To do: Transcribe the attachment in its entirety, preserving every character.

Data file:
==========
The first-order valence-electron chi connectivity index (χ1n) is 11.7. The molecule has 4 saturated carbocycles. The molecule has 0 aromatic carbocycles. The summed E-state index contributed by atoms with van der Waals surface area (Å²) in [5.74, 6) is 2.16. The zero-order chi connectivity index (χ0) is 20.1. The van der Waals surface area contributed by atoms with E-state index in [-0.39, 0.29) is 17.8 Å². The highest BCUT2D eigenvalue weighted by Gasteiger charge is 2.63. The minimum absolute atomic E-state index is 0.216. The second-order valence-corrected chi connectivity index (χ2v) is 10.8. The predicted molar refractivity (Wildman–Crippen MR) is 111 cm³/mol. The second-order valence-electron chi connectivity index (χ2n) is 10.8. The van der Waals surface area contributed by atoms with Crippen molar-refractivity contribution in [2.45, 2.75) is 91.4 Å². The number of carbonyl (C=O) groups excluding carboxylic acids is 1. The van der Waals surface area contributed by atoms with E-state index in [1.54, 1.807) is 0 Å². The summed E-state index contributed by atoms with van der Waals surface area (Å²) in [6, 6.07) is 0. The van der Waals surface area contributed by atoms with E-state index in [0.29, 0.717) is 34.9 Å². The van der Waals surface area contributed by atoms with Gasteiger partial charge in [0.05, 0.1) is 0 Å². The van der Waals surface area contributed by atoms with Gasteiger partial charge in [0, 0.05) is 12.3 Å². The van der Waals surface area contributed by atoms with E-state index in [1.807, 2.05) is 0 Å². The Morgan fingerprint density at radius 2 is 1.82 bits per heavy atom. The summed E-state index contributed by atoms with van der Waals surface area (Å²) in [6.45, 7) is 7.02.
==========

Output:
The first-order valence-electron chi connectivity index (χ1n) is 11.7. The molecule has 4 saturated carbocycles. The molecule has 0 aromatic carbocycles. The summed E-state index contributed by atoms with van der Waals surface area (Å²) in [5.74, 6) is 2.16. The zero-order chi connectivity index (χ0) is 20.1. The van der Waals surface area contributed by atoms with E-state index in [-0.39, 0.29) is 17.8 Å². The highest BCUT2D eigenvalue weighted by Gasteiger charge is 2.63. The minimum absolute atomic E-state index is 0.216. The second-order valence-corrected chi connectivity index (χ2v) is 10.8. The predicted molar refractivity (Wildman–Crippen MR) is 111 cm³/mol. The second-order valence-electron chi connectivity index (χ2n) is 10.8. The van der Waals surface area contributed by atoms with Crippen molar-refractivity contribution in [2.45, 2.75) is 91.4 Å². The number of carbonyl (C=O) groups excluding carboxylic acids is 1. The van der Waals surface area contributed by atoms with E-state index in [1.54, 1.807) is 0 Å². The summed E-state index contributed by atoms with van der Waals surface area (Å²) in [6, 6.07) is 0. The van der Waals surface area contributed by atoms with E-state index in [0.29, 0.717) is 34.9 Å². The van der Waals surface area contributed by atoms with Gasteiger partial charge in [0.05, 0.1) is 0 Å². The van der Waals surface area contributed by atoms with Gasteiger partial charge in [0, 0.05) is 12.3 Å². The van der Waals surface area contributed by atoms with E-state index in [1.807, 2.05) is 0 Å². The Morgan fingerprint density at radius 2 is 1.82 bits per heavy atom. The summed E-state index contributed by atoms with van der Waals surface area (Å²) in [6.45, 7) is 7.02.